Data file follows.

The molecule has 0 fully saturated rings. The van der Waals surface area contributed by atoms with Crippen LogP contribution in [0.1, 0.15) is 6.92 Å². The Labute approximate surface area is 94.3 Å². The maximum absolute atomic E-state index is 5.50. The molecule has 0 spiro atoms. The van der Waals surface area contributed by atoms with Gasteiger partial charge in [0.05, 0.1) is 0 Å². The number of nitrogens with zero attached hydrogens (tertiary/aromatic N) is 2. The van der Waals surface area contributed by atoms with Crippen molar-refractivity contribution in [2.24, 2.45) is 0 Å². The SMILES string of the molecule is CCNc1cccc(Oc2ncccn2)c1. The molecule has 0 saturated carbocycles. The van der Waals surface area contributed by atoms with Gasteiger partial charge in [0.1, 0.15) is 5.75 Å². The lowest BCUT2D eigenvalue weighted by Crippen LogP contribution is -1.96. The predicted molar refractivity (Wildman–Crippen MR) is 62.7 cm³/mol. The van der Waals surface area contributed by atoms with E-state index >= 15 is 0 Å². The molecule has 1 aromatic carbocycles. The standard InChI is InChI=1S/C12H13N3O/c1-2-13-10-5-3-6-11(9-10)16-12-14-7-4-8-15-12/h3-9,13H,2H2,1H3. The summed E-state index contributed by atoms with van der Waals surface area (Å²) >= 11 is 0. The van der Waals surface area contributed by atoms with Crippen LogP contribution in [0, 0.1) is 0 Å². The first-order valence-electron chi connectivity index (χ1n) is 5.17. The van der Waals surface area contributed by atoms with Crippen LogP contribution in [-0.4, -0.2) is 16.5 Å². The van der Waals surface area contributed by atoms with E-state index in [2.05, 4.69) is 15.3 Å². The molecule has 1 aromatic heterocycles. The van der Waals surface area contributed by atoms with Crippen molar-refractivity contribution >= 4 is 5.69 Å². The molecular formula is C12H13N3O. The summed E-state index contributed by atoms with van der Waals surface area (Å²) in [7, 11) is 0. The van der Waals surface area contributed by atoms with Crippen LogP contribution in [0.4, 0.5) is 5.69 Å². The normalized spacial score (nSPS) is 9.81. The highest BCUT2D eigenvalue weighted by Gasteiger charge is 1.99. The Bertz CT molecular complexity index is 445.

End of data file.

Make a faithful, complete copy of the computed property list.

The molecule has 0 fully saturated rings. The van der Waals surface area contributed by atoms with Crippen LogP contribution in [0.1, 0.15) is 6.92 Å². The Labute approximate surface area is 94.3 Å². The maximum absolute atomic E-state index is 5.50. The molecule has 0 spiro atoms. The van der Waals surface area contributed by atoms with Gasteiger partial charge in [0.05, 0.1) is 0 Å². The number of nitrogens with zero attached hydrogens (tertiary/aromatic N) is 2. The van der Waals surface area contributed by atoms with Crippen molar-refractivity contribution in [2.24, 2.45) is 0 Å². The SMILES string of the molecule is CCNc1cccc(Oc2ncccn2)c1. The molecule has 0 saturated carbocycles. The van der Waals surface area contributed by atoms with Gasteiger partial charge in [0.1, 0.15) is 5.75 Å². The lowest BCUT2D eigenvalue weighted by Crippen LogP contribution is -1.96. The predicted molar refractivity (Wildman–Crippen MR) is 62.7 cm³/mol. The van der Waals surface area contributed by atoms with E-state index >= 15 is 0 Å². The molecule has 1 aromatic carbocycles. The standard InChI is InChI=1S/C12H13N3O/c1-2-13-10-5-3-6-11(9-10)16-12-14-7-4-8-15-12/h3-9,13H,2H2,1H3. The summed E-state index contributed by atoms with van der Waals surface area (Å²) >= 11 is 0. The van der Waals surface area contributed by atoms with Crippen LogP contribution in [0, 0.1) is 0 Å². The first-order valence-electron chi connectivity index (χ1n) is 5.17. The van der Waals surface area contributed by atoms with Crippen LogP contribution in [-0.4, -0.2) is 16.5 Å². The van der Waals surface area contributed by atoms with E-state index in [2.05, 4.69) is 15.3 Å². The molecule has 1 aromatic heterocycles. The van der Waals surface area contributed by atoms with Crippen molar-refractivity contribution >= 4 is 5.69 Å². The molecular formula is C12H13N3O. The summed E-state index contributed by atoms with van der Waals surface area (Å²) in [7, 11) is 0. The van der Waals surface area contributed by atoms with Crippen LogP contribution in [0.4, 0.5) is 5.69 Å². The normalized spacial score (nSPS) is 9.81. The highest BCUT2D eigenvalue weighted by Gasteiger charge is 1.99. The Bertz CT molecular complexity index is 445.